Thankyou for putting it so well Kirsten. It is exactly as I experience it. Before I had Brooke I had to hope that I would have someone able to take me out, or I had to live at home, which I did for almost 10 years, as I was eligible for community services and do not have a family. If it wasn't for the net, I would be dead, as it was the only way I could buy food, etc. Brooke has enabled me to not only leave home but to even contemplate returning to school, which I have successfully done this year, with a lot of supports in place, including a full time support worker (aide) which colleges here do fund. Sure I have times when i cannot function on line, but as you said, I can simply turn the computer off. I cannot just turn life off and hope to find my way home. I have cards in Brooke's vest pocket with our address and bus, tram and train station stops, so I can hand them to staff and they can tell me where to get off. Brooke has a vage idea of how long we should be on the bus for, how long the train trip usually is, etc, but I do that in case I am unable to communicate wtih people. Brooke has taken me home on a 1.5 hour public transport journey without any assistance. She has saved my life on too many occassions to count. Without her my life would not be worth living. I would love to find another way of managing my condition and continue to try every conceievable treatment option available, both conventional and alternative in nature. It would be great to be able to walk out the front door without a dog or human attendant, but at present it is simply not possible.

Offline soccerkwolf12

  • New Member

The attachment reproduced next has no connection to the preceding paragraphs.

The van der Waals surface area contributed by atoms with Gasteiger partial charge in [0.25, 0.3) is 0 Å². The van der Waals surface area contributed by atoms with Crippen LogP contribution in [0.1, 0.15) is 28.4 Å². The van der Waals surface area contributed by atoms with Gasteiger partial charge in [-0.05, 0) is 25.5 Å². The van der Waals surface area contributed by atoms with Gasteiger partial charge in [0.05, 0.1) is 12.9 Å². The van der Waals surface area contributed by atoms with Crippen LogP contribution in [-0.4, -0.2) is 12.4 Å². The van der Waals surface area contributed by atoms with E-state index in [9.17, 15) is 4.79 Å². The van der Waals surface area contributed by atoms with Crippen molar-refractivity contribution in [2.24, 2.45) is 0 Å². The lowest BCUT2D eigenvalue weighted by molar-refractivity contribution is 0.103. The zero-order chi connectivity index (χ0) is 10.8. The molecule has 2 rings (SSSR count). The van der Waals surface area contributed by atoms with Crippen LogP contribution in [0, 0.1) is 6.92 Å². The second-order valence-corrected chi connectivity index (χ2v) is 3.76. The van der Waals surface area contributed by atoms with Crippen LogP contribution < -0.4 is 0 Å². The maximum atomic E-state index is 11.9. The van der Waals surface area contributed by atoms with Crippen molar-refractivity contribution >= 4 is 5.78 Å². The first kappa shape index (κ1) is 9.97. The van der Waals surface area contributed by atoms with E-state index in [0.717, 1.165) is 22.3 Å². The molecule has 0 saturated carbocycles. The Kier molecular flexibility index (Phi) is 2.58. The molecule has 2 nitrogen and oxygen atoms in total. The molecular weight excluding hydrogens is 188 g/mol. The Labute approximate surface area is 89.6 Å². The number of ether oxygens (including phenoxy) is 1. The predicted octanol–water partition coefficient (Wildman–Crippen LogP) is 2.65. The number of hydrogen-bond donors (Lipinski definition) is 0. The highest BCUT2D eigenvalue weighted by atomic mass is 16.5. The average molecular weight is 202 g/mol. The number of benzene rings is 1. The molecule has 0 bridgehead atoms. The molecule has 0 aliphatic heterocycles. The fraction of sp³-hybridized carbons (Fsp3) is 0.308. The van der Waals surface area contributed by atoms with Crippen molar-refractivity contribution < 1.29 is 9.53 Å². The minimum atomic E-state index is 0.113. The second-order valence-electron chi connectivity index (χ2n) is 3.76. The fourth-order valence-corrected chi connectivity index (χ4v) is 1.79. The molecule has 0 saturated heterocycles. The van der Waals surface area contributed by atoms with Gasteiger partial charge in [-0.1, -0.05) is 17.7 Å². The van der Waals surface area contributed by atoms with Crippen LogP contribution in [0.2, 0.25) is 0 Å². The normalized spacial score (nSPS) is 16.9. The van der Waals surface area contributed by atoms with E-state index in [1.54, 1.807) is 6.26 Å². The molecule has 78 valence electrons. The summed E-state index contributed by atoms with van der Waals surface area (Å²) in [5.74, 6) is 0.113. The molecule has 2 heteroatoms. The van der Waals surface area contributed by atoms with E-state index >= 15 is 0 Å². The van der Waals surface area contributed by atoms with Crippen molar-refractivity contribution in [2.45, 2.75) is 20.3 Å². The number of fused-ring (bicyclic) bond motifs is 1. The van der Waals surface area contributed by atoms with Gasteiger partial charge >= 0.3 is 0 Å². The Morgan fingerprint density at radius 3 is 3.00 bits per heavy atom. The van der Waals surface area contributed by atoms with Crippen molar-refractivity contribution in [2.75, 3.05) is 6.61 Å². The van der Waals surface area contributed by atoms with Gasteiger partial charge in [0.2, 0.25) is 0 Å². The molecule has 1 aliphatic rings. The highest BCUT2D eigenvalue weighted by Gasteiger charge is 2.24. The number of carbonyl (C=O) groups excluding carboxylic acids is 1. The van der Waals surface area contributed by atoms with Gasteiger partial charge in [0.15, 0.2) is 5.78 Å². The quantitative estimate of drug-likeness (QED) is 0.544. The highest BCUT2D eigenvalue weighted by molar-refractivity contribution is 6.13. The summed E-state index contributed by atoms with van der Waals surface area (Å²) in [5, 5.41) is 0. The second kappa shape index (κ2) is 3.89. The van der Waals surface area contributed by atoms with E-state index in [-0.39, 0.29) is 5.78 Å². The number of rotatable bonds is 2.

• *
  • Posts: 11
Re: Is it an emotional support animal or a psychiatric service dog?
« Reply #17 on: November 21, 2008, 12:08:36 PM »
I dissasociate quite frequently and sometimes turn up in places I don't know. One time I was at a large mall in Syracuse and separated from my parents. I ended up in a parking garage and had no idea how I got there or which way was back to my parents. Add my anxiety on top of that and things can get really difficult.

Another time I was at my college. It's a community college so it's not very big but it was my second week of school. I was walking to a class and the next thing I knew I was in a totally different building and had no clue how I got there.

As for the complex webpages, I can learn to navigate them quickly. I have a terrific memory and can often remember something after only doing it one time (for instance when I got my job at the college we have a special pin for the copier. I heard it one time and I remembered it. I was off for the summer and came back in August and still knew it. I can also remember someone's phone number that I only called once and this is 6 years later!). But when I dissasociate it's uncertain as to if I will know how to get back to where I was supposed to be.

It's very hard for someone that doesn't dissasociate to understand it. It's also very hard to explain because honestly I don't know what I'm like when I dissasociate (however I do know I pick at my skin sometimes)
"A service dog makes the best therapist. You never have to make an appointment, they never breach confidentiality, and you never have to pay them to listen."-KMG